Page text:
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Associations between patient experiences and clinical outcomes

An Australian study examines the links between clinical outcomes and patient experiences of healthcare.

Despite the increasing importance of measuring patient experiences in healthcare, it is unclear whether patient experience is an accurate marker of good clinical outcomes. Increasingly, results of patient experience surveys are being made public, and linked to the hospital funding (pay for performance). Under these conditions, it is important for patients, providers and funders to understand whether good patient experience correlates with improved clinical outcomes. The research literature is inconsistent on this subject: some studies demonstrate better patient experiences associated with lower rates of hospital readmissions, complications and mortality; others report no such association.

These differences can be explained by the components of the patient experience examined. Some, such as communication with nurses and doctors, are more strongly associated with clinical outcomes than others. The Australian study by Prang K-H, Canaway R, Bismark M et al. seeks to assess whether patient experience is a useful surrogate marker for clinical outcomes among private inpatients of Australian hospitals.

Method used

Two separate sets of data were used for this: the results of a HCAHPS (Hospital Consumer Assessment of Healthcare Providers and Systems) survey of 24,705 patients selected from private health insurer’s patients admitted to a hospital six weeks earlier; and the clinical outcomes of these patients.

The HCAHPS survey measures 11 domains of patient experience using 25 questions: nurse communication, doctor communication, responsiveness of hospital staff, pain management, communication about medicines, discharge information, care transition, hospital cleanliness, quietness of the hospital environment, hospital rating and willingness to recommend the hospital. The clinical outcomes measured were: 14-day readmission, 28-day readmission, hospital-acquired complications and length of stay.

The mean score for each domain was adjusted for gender, age, education, admission via emergency department, overall health, mental health and subspecialty. The researchers then assessed the association between each domain of patient experience and clinical outcomes.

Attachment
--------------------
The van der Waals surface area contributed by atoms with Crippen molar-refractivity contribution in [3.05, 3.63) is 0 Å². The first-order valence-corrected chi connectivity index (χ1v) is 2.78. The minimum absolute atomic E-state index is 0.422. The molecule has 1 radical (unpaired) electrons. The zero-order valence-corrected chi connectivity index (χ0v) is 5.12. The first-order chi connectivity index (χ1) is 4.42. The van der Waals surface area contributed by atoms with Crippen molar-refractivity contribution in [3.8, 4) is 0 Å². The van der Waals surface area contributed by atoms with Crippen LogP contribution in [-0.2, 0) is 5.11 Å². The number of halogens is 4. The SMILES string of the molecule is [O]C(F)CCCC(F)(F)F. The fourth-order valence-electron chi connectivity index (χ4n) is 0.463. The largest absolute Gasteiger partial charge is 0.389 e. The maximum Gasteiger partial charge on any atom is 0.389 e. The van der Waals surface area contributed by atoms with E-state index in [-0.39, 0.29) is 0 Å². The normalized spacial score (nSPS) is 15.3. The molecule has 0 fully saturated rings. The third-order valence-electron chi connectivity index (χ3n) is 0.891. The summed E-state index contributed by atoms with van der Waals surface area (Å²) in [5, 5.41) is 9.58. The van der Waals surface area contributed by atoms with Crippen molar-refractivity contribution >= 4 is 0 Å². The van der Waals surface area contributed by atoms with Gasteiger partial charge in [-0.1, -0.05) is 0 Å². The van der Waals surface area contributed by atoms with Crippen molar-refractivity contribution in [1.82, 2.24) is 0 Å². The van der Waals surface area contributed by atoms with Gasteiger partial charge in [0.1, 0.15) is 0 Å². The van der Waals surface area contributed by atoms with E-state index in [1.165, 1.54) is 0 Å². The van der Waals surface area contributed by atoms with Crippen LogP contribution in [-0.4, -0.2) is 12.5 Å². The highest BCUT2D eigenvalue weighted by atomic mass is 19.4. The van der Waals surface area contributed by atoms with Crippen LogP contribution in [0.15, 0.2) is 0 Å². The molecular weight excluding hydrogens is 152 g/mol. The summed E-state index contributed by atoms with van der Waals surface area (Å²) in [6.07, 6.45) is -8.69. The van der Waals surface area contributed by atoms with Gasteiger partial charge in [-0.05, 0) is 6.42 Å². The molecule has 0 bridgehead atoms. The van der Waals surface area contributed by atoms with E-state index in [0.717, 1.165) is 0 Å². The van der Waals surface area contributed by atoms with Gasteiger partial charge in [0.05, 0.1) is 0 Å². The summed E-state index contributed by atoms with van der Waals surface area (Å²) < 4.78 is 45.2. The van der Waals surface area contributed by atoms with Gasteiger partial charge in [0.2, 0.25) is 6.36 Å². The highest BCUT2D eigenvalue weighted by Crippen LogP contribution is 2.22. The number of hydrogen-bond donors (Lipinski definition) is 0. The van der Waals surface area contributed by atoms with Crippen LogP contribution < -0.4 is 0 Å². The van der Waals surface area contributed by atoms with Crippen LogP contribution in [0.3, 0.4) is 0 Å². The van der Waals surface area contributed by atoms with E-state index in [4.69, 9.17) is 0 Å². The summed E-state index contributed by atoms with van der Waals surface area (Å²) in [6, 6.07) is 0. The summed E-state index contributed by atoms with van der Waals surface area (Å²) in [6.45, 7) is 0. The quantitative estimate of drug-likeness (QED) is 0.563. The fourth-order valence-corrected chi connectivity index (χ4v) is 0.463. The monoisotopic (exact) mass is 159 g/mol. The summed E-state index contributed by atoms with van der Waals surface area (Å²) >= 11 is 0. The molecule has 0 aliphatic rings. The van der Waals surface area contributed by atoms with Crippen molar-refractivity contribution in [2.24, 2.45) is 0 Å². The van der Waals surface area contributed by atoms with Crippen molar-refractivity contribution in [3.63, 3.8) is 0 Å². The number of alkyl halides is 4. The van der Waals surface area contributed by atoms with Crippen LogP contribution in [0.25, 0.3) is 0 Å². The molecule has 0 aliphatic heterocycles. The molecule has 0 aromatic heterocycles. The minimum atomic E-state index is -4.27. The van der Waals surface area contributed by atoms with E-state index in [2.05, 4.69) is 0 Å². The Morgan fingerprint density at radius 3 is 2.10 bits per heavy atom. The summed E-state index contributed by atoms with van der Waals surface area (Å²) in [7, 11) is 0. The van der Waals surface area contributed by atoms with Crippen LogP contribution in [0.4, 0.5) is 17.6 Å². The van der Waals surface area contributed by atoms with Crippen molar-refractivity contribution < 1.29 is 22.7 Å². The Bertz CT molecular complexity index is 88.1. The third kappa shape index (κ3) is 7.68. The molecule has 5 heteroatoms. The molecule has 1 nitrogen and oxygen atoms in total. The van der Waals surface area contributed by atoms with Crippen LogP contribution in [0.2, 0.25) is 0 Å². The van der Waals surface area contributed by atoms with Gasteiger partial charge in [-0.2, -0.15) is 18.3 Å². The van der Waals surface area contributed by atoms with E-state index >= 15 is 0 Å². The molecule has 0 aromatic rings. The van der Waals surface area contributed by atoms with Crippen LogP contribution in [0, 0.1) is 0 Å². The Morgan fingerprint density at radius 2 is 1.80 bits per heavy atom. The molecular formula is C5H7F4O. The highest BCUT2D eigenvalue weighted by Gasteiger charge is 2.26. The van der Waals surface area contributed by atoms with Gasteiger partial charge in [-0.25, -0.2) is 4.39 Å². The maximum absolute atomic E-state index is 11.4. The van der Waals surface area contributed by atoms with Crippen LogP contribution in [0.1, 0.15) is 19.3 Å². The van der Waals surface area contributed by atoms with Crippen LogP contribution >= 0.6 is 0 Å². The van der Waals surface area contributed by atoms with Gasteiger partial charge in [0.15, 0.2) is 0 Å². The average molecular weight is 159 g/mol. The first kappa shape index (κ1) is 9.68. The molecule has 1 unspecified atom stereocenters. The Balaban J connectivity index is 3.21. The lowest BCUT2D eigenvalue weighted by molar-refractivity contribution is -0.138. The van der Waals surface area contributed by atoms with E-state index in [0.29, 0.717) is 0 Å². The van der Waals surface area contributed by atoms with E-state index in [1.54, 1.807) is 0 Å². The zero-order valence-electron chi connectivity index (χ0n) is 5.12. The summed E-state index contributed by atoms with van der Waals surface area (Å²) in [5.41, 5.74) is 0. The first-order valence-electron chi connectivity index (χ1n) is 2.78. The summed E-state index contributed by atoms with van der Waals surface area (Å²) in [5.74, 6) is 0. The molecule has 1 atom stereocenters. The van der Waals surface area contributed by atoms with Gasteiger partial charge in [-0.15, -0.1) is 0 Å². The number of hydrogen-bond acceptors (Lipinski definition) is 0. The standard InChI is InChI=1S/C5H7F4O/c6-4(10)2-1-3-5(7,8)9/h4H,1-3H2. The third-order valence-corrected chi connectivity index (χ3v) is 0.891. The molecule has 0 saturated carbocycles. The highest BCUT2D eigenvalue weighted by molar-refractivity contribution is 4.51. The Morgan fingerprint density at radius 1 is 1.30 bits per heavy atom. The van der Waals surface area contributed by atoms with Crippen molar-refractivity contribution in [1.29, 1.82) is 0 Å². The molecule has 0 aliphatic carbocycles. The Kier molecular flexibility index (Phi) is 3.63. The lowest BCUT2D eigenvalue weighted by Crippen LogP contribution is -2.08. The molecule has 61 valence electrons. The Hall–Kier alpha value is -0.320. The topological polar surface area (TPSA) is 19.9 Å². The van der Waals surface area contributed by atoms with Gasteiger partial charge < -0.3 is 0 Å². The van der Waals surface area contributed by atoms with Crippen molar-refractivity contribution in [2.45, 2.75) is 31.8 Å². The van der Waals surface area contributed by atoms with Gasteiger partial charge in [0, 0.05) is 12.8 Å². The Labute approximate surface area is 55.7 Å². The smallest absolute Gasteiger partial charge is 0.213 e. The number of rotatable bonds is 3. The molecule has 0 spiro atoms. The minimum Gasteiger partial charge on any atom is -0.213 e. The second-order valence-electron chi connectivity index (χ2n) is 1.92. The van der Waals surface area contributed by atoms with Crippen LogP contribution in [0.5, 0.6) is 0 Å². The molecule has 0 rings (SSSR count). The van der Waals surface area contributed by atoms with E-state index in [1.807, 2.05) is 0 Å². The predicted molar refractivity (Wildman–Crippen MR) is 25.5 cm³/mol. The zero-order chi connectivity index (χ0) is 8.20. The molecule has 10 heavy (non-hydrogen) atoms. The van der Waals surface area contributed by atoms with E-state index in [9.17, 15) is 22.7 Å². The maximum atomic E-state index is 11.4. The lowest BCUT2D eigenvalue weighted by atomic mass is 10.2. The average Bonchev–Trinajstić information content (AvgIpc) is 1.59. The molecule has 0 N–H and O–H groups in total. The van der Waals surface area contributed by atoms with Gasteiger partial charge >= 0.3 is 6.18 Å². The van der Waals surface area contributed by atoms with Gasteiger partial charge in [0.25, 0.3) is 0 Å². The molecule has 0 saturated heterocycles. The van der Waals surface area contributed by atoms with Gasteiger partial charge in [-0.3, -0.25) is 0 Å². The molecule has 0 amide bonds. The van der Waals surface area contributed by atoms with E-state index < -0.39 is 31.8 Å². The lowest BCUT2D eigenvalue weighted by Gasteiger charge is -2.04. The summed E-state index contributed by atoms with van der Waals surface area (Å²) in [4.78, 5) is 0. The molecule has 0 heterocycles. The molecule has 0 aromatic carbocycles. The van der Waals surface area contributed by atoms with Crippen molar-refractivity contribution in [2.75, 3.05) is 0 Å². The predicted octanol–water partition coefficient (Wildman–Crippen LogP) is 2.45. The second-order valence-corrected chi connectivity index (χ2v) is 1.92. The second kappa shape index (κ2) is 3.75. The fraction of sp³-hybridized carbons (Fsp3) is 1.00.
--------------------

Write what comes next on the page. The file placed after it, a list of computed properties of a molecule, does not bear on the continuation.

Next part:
Study results

Significant associations were found between two of the elements: care transition from hospital and 28-day readmission; and pain management and hospital-acquired complications.

This means that patients who were readmitted within 28 days were more likely to be satisfied with their care transition from hospital than those who were not readmitted. Similarly, patients with a hospital-acquired complication were more likely to be satisfied with the way their pain was managed than those who did not have a complication. No significant associations were found between other domains of patient experience and clinical outcomes, suggesting that patient experiences should not be viewed as a surrogate marker of clinical outcomes.

Patient experience appears to be a separate quality measure that does not necessarily reflect the safety and effectiveness of care delivered by a hospital. The study concludes that patients can be satisfied with their care yet experience adverse outcomes.

The results are consistent with several previous studies which found that hospitals with higher complication or readmission rates had better patient experiences. This may be a consequence of greater care provided by hospital staff to patients experiencing adverse outcomes or service recovery efforts by the hospitals. Service recovery is a business term for addressing concerns raised by patients in response to a service failure, which can increase patient customer loyalty and satisfaction despite the service failure.

Interpretation precautions

The authors point out the limitations of their study, in particular the availability of a large number of patient experience domains and clinical criteria, increasing the probability of detecting significant associations by chance. They also point out that participants were likely to know their clinical outcome before responding to the survey, which may have influenced their responses. The researchers also cite contextual information that was not included in the analysis, such as the strength of the patient’s support networks, economic status, the suitability of their home environment for after-hospital care, or their adherence with recommendations after their discharge, and report a potentially poor response rate among culturally diverse people. Generalisability of the findings to the public sector is also unknown.


The study concludes that patient experience and clinical outcomes are likely to represent distinct aspects of quality of care. This is not to imply that the patient experience is not a valuable and valid measure, but rather that it should be seen for what it is: a marker of institutions’ capacity to produce patient-centred care and good customer service and not a proxy for clinical outcomes. Improvement initiatives should include independent measurement of both measures to obtain a comprehensive evaluation of care.

Source: Prang K-H, Canaway R, Bismark M et al. Associations between patient experiences and clinical outcomes: a cross-sectional data linkage study of the Australian private healthcare sector, BMJ Open Quality, 2019; 8: e000637. doi: 10.1136 /bmjoq-2019-000637